ed the depths of virtue and vice, ments to his own glory than theits policy and morality, laws both di- and would he not rather chuse to vine and human, and that he perform himself worthy actions; fhould have a knowledge of every than to confine himself to the praise thing that he introduces, or else he of others ? certainly his merit in will never produce any thing that this case would be quite different; is good. Let us then inquire whe. there is no reason to be affigned ther those who raise poetry to this why having the power to do the point of fublimity, are not them. most, he should do the leaft. But felves imposed upon by the imita. what must we think of him who tive poets*; whether their admi. would teach us, what he could not ration for these immortal works do himself Izarn? and who would not prevent their feeing how diftant laugh to see a group of ideot they are from truth, and being go to admire all the springs of sencible that they are colours with policy, and the human heart out confiftency, mere phantoms brought into play by a rattle twen. and shadows, and that to delineate ty years of age, to whom the most such images, nothing is less necef- senseless of the audience would not sary than the knowledge of truth; trust with the least part of their or if there be indeed any real uri: business? lity in all this, or if the poets in Let us lay aside what relates to effect know that multiplicity of talents and arts. When Homer things, of which the vulgar fancy talks so well of the knowledge of they speak so well.

Machaon, do not call him to acTell me, my friends, if any count for his own about the same one had this choice, to poffefs his matters. Let us not desire to know mistress's picture or the original, the patients he has cured, the which do you think he would pre- pupils he has trained to phyfic; fer ? If an artist could equally pro- his masterpieces of engraving and duce the thing imitated, or its chafing, the work men he has formlikeness, would he chuse the latter, ed, or the monuments of his in. in objects of any price; and would dustry. Let us suffer iim to'teach he content himself with the picture us all this, without knowing whe. of a house, when he could actually ther he himself is instructed in it

. construct himself a real one? If But when he entertains us with then the tragic poet was really wars, government, laws, sciences, acquainted with those things he which require the greatest length pretends to paint, if he had the of study, and which are the moff qualities he describes, if he knew immediately connected with the himself how to do what he makes happiness of man, dare we interthe dramatis personæ perform, rupt him a moment thus to interwould he not exercise their talents rogate him ? oh divine Homer! we would he not practise their virtues? admire your lessons; and shall not would he not sooner, erect mønu. hesitate to follow them, as soon as

It was the common opinion of the ancients, that all the tragic writers were only the copyilts, and the imitators of Homer. Some one said of the tragedies of Euripides, thefe are the fragments of Homer's repast, which are carried home by a guelt.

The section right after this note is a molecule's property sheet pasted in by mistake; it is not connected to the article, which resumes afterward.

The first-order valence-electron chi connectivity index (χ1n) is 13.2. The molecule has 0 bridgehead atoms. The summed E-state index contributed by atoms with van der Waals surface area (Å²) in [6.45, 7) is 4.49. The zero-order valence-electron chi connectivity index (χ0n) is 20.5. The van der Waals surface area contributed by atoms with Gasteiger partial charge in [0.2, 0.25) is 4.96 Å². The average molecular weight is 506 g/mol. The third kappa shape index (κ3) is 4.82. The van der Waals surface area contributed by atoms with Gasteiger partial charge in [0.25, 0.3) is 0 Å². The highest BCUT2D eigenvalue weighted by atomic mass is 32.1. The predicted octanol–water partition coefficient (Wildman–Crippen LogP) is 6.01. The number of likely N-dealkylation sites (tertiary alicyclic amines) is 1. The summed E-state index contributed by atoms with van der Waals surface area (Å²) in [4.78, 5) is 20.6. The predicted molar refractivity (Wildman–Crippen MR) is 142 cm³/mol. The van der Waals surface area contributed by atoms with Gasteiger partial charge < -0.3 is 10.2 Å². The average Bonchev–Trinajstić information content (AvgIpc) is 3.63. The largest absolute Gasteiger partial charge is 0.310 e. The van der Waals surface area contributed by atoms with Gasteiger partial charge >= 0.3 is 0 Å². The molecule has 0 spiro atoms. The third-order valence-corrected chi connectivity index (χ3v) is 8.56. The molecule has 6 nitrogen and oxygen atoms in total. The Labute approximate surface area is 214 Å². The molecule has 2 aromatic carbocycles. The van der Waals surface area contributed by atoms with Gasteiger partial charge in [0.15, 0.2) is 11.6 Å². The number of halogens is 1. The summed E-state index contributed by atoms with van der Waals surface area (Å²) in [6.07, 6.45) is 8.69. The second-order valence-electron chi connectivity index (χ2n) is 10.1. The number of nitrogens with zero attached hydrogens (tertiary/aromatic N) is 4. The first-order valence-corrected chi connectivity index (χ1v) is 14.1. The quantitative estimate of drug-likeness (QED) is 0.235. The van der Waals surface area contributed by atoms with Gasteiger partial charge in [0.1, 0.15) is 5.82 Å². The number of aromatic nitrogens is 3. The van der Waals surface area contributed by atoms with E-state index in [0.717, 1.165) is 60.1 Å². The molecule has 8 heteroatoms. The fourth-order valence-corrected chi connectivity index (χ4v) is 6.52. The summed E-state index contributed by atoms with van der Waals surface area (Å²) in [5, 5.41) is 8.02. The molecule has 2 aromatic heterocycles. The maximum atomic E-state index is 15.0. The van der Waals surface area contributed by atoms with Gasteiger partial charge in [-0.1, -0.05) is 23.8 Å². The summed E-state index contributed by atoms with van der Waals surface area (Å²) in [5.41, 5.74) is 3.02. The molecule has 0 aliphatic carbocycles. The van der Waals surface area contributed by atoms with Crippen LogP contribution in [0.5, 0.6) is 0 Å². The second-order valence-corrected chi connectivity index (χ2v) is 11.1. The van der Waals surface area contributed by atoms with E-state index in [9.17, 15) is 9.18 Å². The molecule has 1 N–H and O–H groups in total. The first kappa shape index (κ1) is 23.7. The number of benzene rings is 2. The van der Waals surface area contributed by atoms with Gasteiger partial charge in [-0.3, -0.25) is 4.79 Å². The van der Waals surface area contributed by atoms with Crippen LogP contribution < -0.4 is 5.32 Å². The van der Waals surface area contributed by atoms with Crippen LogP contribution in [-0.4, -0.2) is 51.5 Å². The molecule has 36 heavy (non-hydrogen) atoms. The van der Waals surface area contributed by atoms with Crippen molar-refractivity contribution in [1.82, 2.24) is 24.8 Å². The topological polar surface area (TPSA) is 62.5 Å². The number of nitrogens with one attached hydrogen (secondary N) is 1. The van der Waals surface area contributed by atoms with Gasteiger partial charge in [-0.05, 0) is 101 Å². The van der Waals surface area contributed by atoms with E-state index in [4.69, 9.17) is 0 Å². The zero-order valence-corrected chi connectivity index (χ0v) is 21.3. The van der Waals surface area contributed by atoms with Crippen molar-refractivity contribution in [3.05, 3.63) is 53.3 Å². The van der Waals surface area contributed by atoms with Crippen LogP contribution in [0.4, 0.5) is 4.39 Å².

We fee how you yourself practised not been beloved and honoured by them, if you be really what you all the world ? how could it happen cake so much pains to appear? if that you attracted none but the your imitations do not hold the single Cleophilus? and even here third rank, but the second after you only nourished ingratitude. truth, let us fee in yourself the What! a Protagoras of Abdera, model which you depict in your Prodicee of Chio, without iffuing works; shew us the captain, the from a private fimple life, to conlegislator, the sage, whose portraits vene their contemporaries' around you so boldly display to us. Greece them, to persuade them to learn and all the world celebrate the from them alone the art of governgood actions, of great men who ing their country, their families, poffessed those sublime arts, whose and themselves; and yet such won. precepts cost you so little. Ly. derful men as a Hesiod, and a curgus gave laws to Sparta, Cha- Homer, who knew everything rondis to Sicily and Italy, Minos who could teach every thing to men to Crete, Solon to us. Is the of their time, to be so neglected by object the duties of life, the wise them as to wander and beg through. government of the house, the con. out the universe, chanting their duct of a citizen in every ftation? verses from city to city like vile Thales of Miletta, and the Scy. ballad-fingers! In those barbarous thian Anacharfis furnished at once ages, when the preffure of ignorprecepes and examples. Are these ance began to be felt, when the same duties to be taught to others, want and avidity of knowledge and philosophers and sages to be concurred to render every man a inftituted who practise what they little more enlightened than others, have been taught? this was the useful and respectable; if these task of Zoroafter to the Magii, had been as learned as they ap: Pythagoras to his disciples, Ly- peared to be, if they had poffe fred curgus to his fellow-citizens. But all the qualities which they fo you, Homer, if it be true, that pompoudly blazoned, they would you have excelled in so many parts; have paired for prodigies; they if it be true that you can instruct would have been fought for by men and render them better; if it every one ; all would have eagerly be true that you unite knowledge pathéd forward to have seen them, with imitatior, and learning to to pofless, to keep them, and dif. words ; let us see those works that play their hospitality towards evince your abilities, the Itates them; and thołe who could not that you have instituted, the vir. have fixed their residence with tues which do you honour, the them, would rather have followed battles you have gained, the riches them all over the earth, than to that you have acquired. How have loft so scarce an opportunity comes it that you have not secured to be instructed, and become such erowds of friends, that you have heroes as those they admired*.